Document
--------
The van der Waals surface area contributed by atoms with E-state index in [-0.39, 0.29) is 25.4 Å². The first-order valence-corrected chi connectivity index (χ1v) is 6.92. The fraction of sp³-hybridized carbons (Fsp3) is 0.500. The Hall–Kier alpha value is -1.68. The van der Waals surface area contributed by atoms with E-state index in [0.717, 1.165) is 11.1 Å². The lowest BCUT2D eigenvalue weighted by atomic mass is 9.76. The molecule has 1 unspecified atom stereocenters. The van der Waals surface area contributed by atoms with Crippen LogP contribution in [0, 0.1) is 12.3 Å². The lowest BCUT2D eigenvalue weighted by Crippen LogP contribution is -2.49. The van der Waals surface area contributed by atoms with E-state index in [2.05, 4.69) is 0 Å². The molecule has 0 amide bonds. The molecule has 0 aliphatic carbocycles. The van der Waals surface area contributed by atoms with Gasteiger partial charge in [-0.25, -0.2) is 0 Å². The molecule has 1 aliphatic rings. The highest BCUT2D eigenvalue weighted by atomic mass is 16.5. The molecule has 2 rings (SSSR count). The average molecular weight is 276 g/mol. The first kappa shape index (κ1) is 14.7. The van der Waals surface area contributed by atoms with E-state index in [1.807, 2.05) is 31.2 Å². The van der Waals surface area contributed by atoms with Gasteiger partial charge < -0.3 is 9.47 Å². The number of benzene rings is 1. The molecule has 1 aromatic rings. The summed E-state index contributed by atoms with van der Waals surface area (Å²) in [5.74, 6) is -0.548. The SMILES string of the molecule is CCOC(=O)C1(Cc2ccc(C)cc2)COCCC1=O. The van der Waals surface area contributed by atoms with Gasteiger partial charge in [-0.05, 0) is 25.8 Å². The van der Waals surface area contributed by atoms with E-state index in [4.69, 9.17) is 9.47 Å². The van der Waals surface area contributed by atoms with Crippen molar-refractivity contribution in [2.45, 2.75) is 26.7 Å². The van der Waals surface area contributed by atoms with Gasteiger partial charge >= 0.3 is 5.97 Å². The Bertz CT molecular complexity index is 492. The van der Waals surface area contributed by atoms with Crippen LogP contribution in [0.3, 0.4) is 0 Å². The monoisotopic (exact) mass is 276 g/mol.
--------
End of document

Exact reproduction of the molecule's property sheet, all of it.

The van der Waals surface area contributed by atoms with E-state index in [-0.39, 0.29) is 25.4 Å². The first-order valence-corrected chi connectivity index (χ1v) is 6.92. The fraction of sp³-hybridized carbons (Fsp3) is 0.500. The Hall–Kier alpha value is -1.68. The van der Waals surface area contributed by atoms with E-state index in [0.717, 1.165) is 11.1 Å². The lowest BCUT2D eigenvalue weighted by atomic mass is 9.76. The molecule has 1 unspecified atom stereocenters. The van der Waals surface area contributed by atoms with Crippen LogP contribution in [0, 0.1) is 12.3 Å². The lowest BCUT2D eigenvalue weighted by Crippen LogP contribution is -2.49. The van der Waals surface area contributed by atoms with E-state index in [2.05, 4.69) is 0 Å². The molecule has 0 amide bonds. The molecule has 0 aliphatic carbocycles. The van der Waals surface area contributed by atoms with Gasteiger partial charge in [-0.25, -0.2) is 0 Å². The molecule has 1 aliphatic rings. The highest BCUT2D eigenvalue weighted by atomic mass is 16.5. The molecule has 2 rings (SSSR count). The average molecular weight is 276 g/mol. The first kappa shape index (κ1) is 14.7. The van der Waals surface area contributed by atoms with E-state index in [1.807, 2.05) is 31.2 Å². The van der Waals surface area contributed by atoms with Gasteiger partial charge < -0.3 is 9.47 Å². The number of benzene rings is 1. The molecule has 1 aromatic rings. The summed E-state index contributed by atoms with van der Waals surface area (Å²) in [5.74, 6) is -0.548. The SMILES string of the molecule is CCOC(=O)C1(Cc2ccc(C)cc2)COCCC1=O. The van der Waals surface area contributed by atoms with Gasteiger partial charge in [-0.05, 0) is 25.8 Å². The van der Waals surface area contributed by atoms with E-state index in [4.69, 9.17) is 9.47 Å². The van der Waals surface area contributed by atoms with Crippen molar-refractivity contribution in [2.45, 2.75) is 26.7 Å². The van der Waals surface area contributed by atoms with Gasteiger partial charge >= 0.3 is 5.97 Å². The Bertz CT molecular complexity index is 492. The van der Waals surface area contributed by atoms with Crippen LogP contribution in [0.3, 0.4) is 0 Å². The monoisotopic (exact) mass is 276 g/mol.